The green dots in Saudi Arabia
In a series of satellite images, NASA has documented the evolution of farming in the Saudi desert from 1987 to the present, showing the emergence of huge green dots. Each dot is a field about a mile in diameter and is sprayed with water by means of systems rotating from a water reserve that cannot be reconstructed, as it was formed before the last ice age, about 20,000 years ago. Rain (in the Saudi desert about 100-200 mm of water per year) is not a viable replenishment as it normally does not reach the groundwater. Geologists estimate that within 50 years, the pump system will be economically sustainable.
Aquaponics in Bustan, Egypt
Aquaponics is an agricultural and growing method that combines aquaculture and hydroponic cultivation, in order to obtain a symbiotic environment. Water from tanks for aquaculture is pumped into those hydroponic, so that the plants that grow there can filter it to draw nourishment, while extracting the waste substances produced by fish. The bio-filtered water can then be pumped back into the tanks for aquaculture and the cycle is resumed. At Bustan, the first commercial aquaponic plant in Egypt, young olive trees grow separated from the desert only by thin layers of glass: their cultivation uses 90 percent less water as compared to the conventional crop.
Extracting Water from the Air by the Air Drop
An interesting invention came out of a global competition from Sir James Dyson in 2012. Edward Linacre presented a device able to extract water from the air called AirDrop. That was inspired by the technique that beetles adopted in the desert. Even the driest air contains water (humidity). A machine draws air from the surface to underground, through pipes forming condensation, resulting in water directed towards the roots of the surrounding crops. The invention is now a working prototype.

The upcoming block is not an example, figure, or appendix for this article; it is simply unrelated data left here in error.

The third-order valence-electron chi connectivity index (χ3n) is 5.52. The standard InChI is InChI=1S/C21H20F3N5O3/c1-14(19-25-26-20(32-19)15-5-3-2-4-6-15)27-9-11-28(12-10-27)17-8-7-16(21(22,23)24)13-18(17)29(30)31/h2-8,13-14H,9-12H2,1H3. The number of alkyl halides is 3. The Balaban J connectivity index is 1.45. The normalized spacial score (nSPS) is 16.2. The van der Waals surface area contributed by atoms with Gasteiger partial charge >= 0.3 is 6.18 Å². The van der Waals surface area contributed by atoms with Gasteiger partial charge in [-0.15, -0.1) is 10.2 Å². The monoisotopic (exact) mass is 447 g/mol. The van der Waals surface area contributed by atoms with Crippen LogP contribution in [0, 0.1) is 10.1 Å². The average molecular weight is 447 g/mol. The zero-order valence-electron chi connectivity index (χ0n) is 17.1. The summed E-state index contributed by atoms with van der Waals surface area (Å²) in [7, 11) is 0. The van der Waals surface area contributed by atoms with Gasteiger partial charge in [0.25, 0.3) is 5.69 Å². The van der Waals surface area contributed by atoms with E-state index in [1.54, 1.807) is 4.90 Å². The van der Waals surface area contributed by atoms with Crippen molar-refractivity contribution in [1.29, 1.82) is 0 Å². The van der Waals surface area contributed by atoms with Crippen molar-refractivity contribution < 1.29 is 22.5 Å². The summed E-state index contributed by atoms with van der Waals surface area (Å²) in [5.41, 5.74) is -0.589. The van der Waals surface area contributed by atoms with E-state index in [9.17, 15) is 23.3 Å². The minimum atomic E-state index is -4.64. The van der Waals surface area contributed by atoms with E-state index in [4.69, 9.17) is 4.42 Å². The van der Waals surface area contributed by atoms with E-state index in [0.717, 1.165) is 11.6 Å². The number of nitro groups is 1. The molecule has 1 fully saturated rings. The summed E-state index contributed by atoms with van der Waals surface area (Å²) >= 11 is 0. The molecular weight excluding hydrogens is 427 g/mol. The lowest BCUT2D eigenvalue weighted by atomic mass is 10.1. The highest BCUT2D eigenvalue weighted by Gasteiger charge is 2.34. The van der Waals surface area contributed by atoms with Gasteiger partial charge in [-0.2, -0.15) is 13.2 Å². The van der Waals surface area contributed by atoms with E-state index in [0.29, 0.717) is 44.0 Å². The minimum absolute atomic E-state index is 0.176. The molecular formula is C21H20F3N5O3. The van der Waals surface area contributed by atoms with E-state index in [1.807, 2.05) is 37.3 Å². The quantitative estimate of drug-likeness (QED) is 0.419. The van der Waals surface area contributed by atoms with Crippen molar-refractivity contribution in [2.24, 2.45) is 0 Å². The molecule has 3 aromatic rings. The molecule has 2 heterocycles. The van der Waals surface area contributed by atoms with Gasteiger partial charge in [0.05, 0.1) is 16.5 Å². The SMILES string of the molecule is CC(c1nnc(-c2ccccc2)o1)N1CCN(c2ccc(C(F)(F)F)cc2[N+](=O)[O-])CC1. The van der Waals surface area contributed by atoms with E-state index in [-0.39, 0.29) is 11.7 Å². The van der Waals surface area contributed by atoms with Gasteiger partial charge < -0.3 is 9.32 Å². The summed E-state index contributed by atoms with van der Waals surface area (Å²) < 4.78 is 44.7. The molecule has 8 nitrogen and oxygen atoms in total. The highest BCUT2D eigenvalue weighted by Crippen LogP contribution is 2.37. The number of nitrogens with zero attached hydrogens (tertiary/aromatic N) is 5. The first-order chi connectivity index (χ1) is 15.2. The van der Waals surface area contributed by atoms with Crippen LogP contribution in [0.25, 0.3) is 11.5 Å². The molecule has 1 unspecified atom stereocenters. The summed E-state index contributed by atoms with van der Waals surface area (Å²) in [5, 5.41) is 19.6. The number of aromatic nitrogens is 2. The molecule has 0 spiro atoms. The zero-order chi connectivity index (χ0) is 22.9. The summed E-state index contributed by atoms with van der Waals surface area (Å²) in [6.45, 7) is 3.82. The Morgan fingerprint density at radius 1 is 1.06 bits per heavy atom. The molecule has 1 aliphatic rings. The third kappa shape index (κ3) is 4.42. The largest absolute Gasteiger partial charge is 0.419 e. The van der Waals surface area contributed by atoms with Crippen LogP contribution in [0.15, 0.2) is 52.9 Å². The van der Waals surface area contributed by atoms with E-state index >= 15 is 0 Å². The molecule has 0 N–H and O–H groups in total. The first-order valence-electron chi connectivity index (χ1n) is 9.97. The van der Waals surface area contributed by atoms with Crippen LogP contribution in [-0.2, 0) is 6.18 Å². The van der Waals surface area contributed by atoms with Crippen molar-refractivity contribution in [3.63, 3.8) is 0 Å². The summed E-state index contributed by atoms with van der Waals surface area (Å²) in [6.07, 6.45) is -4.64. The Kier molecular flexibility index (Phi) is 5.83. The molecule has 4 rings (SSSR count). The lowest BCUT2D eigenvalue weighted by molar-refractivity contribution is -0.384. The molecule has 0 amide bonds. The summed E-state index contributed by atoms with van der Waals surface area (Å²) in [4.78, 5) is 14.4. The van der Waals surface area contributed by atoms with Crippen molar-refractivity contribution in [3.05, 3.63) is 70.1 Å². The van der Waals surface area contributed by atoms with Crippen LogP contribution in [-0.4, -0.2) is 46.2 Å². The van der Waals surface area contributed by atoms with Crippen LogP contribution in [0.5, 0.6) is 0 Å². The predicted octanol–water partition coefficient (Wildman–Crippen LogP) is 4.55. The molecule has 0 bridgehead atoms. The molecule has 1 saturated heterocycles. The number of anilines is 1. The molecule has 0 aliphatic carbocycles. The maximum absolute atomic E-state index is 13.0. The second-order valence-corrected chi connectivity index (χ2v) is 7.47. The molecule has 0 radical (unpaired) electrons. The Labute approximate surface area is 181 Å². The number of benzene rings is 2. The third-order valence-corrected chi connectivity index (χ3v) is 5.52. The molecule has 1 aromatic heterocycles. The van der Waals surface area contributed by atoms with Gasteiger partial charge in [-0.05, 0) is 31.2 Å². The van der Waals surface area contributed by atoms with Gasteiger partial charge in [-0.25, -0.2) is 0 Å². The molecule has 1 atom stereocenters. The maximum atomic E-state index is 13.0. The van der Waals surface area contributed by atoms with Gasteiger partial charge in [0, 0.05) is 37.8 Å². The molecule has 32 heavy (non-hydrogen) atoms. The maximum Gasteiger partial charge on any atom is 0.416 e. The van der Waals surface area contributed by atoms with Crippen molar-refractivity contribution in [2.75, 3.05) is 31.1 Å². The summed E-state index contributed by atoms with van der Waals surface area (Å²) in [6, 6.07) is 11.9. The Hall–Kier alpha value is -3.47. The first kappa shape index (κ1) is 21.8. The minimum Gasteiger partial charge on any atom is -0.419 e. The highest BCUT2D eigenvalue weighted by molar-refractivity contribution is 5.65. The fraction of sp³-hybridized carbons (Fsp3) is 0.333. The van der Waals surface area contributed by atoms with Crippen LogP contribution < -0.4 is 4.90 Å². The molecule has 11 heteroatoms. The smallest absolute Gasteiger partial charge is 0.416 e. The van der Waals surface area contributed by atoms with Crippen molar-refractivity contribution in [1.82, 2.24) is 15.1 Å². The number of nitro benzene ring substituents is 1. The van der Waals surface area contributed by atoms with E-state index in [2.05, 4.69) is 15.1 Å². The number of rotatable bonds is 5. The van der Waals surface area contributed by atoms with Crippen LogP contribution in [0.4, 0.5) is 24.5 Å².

The asparagus in China
There is no desert in this location, but in areas nearby, there is cultivation of crops specifically to control it. The researchers from Shanxi Academy of Agricultural Sciences conducted a successful three-year experiment with asparagus. The vegetable, also widely used in Chinese cuisine, was found to be a suitable windbreak in a project to combat desertification in Youyu, Shanxi Province. We were trying to plant vegetation capable of curbing the sand in the north and west of China; areas that are particularly threatened by the advance of deserts, facilitated by dry winds. Asparagus has shown its ability to withstand drought and cold, and has also been grown on barren land. They were able to yield 20 tons.
The Aflaj Oman
Oman is located in one of the driest areas in the world, where for centuries, water has been a priority. Symbolic of Omani ingenuity are the Aflaj, five of which have been recognized UNESCO World Heritage Sites. They are old ducts that still distribute 900 million cubic meters of water per year. Fields and gardens are watered for short periods of time, typically a half hour, and many villages have a sundial to mark the rounds of irrigation.